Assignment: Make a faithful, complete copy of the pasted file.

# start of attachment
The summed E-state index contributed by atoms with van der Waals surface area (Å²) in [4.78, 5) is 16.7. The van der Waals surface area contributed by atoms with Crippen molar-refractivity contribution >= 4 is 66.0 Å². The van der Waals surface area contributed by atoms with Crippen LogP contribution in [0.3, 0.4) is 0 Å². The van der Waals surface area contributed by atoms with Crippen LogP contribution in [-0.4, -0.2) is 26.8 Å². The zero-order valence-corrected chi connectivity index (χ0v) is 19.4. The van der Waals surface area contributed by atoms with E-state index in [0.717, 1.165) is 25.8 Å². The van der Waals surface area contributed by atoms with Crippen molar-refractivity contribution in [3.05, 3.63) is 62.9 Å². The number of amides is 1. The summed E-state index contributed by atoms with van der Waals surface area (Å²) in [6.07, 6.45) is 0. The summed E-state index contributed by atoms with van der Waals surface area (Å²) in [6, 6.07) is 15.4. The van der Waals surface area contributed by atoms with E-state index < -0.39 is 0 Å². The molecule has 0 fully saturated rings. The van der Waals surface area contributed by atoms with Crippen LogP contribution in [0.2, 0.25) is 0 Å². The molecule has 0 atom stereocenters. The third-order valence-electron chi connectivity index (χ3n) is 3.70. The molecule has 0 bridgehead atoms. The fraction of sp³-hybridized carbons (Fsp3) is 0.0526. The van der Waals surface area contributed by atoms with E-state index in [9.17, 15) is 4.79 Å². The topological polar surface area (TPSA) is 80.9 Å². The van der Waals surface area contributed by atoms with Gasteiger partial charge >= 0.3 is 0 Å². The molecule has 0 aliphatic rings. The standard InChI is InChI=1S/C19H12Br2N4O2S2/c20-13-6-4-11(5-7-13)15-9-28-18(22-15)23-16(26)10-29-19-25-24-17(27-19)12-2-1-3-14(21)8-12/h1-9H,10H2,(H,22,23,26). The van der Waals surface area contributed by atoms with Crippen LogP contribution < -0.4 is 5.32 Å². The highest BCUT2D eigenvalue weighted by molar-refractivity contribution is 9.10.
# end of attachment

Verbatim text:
The summed E-state index contributed by atoms with van der Waals surface area (Å²) in [4.78, 5) is 16.7. The van der Waals surface area contributed by atoms with Crippen molar-refractivity contribution >= 4 is 66.0 Å². The van der Waals surface area contributed by atoms with Crippen LogP contribution in [0.3, 0.4) is 0 Å². The van der Waals surface area contributed by atoms with Crippen LogP contribution in [-0.4, -0.2) is 26.8 Å². The zero-order valence-corrected chi connectivity index (χ0v) is 19.4. The van der Waals surface area contributed by atoms with E-state index in [0.717, 1.165) is 25.8 Å². The van der Waals surface area contributed by atoms with Crippen molar-refractivity contribution in [3.05, 3.63) is 62.9 Å². The number of amides is 1. The summed E-state index contributed by atoms with van der Waals surface area (Å²) in [6.07, 6.45) is 0. The summed E-state index contributed by atoms with van der Waals surface area (Å²) in [6, 6.07) is 15.4. The van der Waals surface area contributed by atoms with E-state index < -0.39 is 0 Å². The molecule has 0 fully saturated rings. The van der Waals surface area contributed by atoms with Crippen LogP contribution in [0.2, 0.25) is 0 Å². The molecule has 0 atom stereocenters. The third-order valence-electron chi connectivity index (χ3n) is 3.70. The molecule has 0 bridgehead atoms. The fraction of sp³-hybridized carbons (Fsp3) is 0.0526. The van der Waals surface area contributed by atoms with E-state index in [9.17, 15) is 4.79 Å². The topological polar surface area (TPSA) is 80.9 Å². The van der Waals surface area contributed by atoms with Gasteiger partial charge >= 0.3 is 0 Å². The molecule has 0 aliphatic rings. The standard InChI is InChI=1S/C19H12Br2N4O2S2/c20-13-6-4-11(5-7-13)15-9-28-18(22-15)23-16(26)10-29-19-25-24-17(27-19)12-2-1-3-14(21)8-12/h1-9H,10H2,(H,22,23,26). The van der Waals surface area contributed by atoms with Crippen LogP contribution < -0.4 is 5.32 Å². The highest BCUT2D eigenvalue weighted by molar-refractivity contribution is 9.10.